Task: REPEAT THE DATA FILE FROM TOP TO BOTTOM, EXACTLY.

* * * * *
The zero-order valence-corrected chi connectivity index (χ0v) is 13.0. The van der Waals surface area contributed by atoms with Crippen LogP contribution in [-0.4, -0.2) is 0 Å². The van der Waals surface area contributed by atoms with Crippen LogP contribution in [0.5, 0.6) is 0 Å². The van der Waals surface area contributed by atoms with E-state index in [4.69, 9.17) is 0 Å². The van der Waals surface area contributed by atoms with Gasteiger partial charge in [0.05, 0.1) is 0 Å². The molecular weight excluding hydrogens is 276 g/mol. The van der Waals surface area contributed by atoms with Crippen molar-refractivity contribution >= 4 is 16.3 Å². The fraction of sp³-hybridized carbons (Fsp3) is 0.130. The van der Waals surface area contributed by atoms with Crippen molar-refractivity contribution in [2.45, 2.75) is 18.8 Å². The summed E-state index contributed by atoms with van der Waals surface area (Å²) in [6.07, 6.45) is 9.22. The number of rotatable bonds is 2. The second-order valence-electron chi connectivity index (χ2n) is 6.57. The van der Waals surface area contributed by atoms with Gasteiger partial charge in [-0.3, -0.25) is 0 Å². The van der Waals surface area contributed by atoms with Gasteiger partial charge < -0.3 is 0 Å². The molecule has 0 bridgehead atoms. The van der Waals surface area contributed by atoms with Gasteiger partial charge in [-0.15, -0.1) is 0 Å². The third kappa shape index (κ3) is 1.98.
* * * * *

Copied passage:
The zero-order valence-corrected chi connectivity index (χ0v) is 13.0. The van der Waals surface area contributed by atoms with Crippen LogP contribution in [-0.4, -0.2) is 0 Å². The van der Waals surface area contributed by atoms with Crippen LogP contribution in [0.5, 0.6) is 0 Å². The van der Waals surface area contributed by atoms with E-state index in [4.69, 9.17) is 0 Å². The van der Waals surface area contributed by atoms with Gasteiger partial charge in [0.05, 0.1) is 0 Å². The molecular weight excluding hydrogens is 276 g/mol. The van der Waals surface area contributed by atoms with Crippen molar-refractivity contribution >= 4 is 16.3 Å². The fraction of sp³-hybridized carbons (Fsp3) is 0.130. The van der Waals surface area contributed by atoms with Crippen molar-refractivity contribution in [2.45, 2.75) is 18.8 Å². The summed E-state index contributed by atoms with van der Waals surface area (Å²) in [6.07, 6.45) is 9.22. The number of rotatable bonds is 2. The second-order valence-electron chi connectivity index (χ2n) is 6.57. The van der Waals surface area contributed by atoms with Gasteiger partial charge in [-0.3, -0.25) is 0 Å². The van der Waals surface area contributed by atoms with Gasteiger partial charge < -0.3 is 0 Å². The molecule has 0 bridgehead atoms. The van der Waals surface area contributed by atoms with Gasteiger partial charge in [-0.15, -0.1) is 0 Å². The third kappa shape index (κ3) is 1.98.